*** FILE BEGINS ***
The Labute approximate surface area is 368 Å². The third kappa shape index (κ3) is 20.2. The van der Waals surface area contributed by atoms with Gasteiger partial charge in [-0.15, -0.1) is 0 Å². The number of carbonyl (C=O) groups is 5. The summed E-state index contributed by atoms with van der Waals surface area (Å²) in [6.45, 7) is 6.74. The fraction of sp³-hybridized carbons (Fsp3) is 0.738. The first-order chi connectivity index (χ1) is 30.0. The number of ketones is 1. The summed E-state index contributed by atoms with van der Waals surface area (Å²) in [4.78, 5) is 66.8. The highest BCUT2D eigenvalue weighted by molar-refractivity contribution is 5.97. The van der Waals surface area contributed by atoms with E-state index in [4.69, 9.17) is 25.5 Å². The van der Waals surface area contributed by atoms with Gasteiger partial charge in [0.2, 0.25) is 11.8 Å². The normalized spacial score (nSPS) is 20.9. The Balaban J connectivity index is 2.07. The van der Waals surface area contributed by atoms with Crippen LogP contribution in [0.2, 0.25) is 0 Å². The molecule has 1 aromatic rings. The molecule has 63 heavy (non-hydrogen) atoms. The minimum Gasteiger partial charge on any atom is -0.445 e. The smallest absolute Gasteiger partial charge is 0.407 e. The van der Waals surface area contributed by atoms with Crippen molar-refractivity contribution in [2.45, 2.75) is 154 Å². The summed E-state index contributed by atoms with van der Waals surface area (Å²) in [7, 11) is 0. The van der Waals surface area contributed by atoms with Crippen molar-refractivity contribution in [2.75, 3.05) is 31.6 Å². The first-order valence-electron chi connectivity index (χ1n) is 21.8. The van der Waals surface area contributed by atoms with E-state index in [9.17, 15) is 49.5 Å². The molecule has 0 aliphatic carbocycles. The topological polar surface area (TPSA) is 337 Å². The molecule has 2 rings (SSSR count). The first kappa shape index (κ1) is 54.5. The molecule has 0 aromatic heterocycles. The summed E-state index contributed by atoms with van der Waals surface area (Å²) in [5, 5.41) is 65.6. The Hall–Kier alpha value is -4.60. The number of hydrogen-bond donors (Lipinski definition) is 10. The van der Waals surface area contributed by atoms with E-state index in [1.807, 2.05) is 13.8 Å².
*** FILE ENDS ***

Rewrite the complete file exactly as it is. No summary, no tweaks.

The Labute approximate surface area is 368 Å². The third kappa shape index (κ3) is 20.2. The van der Waals surface area contributed by atoms with Gasteiger partial charge in [-0.15, -0.1) is 0 Å². The number of carbonyl (C=O) groups is 5. The summed E-state index contributed by atoms with van der Waals surface area (Å²) in [6.45, 7) is 6.74. The fraction of sp³-hybridized carbons (Fsp3) is 0.738. The first-order chi connectivity index (χ1) is 30.0. The number of ketones is 1. The summed E-state index contributed by atoms with van der Waals surface area (Å²) in [4.78, 5) is 66.8. The highest BCUT2D eigenvalue weighted by molar-refractivity contribution is 5.97. The van der Waals surface area contributed by atoms with E-state index in [4.69, 9.17) is 25.5 Å². The van der Waals surface area contributed by atoms with Gasteiger partial charge in [0.2, 0.25) is 11.8 Å². The normalized spacial score (nSPS) is 20.9. The Balaban J connectivity index is 2.07. The van der Waals surface area contributed by atoms with Crippen LogP contribution in [0.2, 0.25) is 0 Å². The molecule has 1 aromatic rings. The molecule has 63 heavy (non-hydrogen) atoms. The minimum Gasteiger partial charge on any atom is -0.445 e. The smallest absolute Gasteiger partial charge is 0.407 e. The van der Waals surface area contributed by atoms with Crippen molar-refractivity contribution in [2.45, 2.75) is 154 Å². The summed E-state index contributed by atoms with van der Waals surface area (Å²) in [7, 11) is 0. The van der Waals surface area contributed by atoms with Crippen molar-refractivity contribution in [2.75, 3.05) is 31.6 Å². The first-order valence-electron chi connectivity index (χ1n) is 21.8. The van der Waals surface area contributed by atoms with E-state index in [9.17, 15) is 49.5 Å². The molecule has 0 aliphatic carbocycles. The topological polar surface area (TPSA) is 337 Å². The molecule has 2 rings (SSSR count). The first kappa shape index (κ1) is 54.5. The molecule has 0 aromatic heterocycles. The summed E-state index contributed by atoms with van der Waals surface area (Å²) in [5, 5.41) is 65.6. The Hall–Kier alpha value is -4.60. The number of hydrogen-bond donors (Lipinski definition) is 10. The van der Waals surface area contributed by atoms with E-state index in [1.807, 2.05) is 13.8 Å².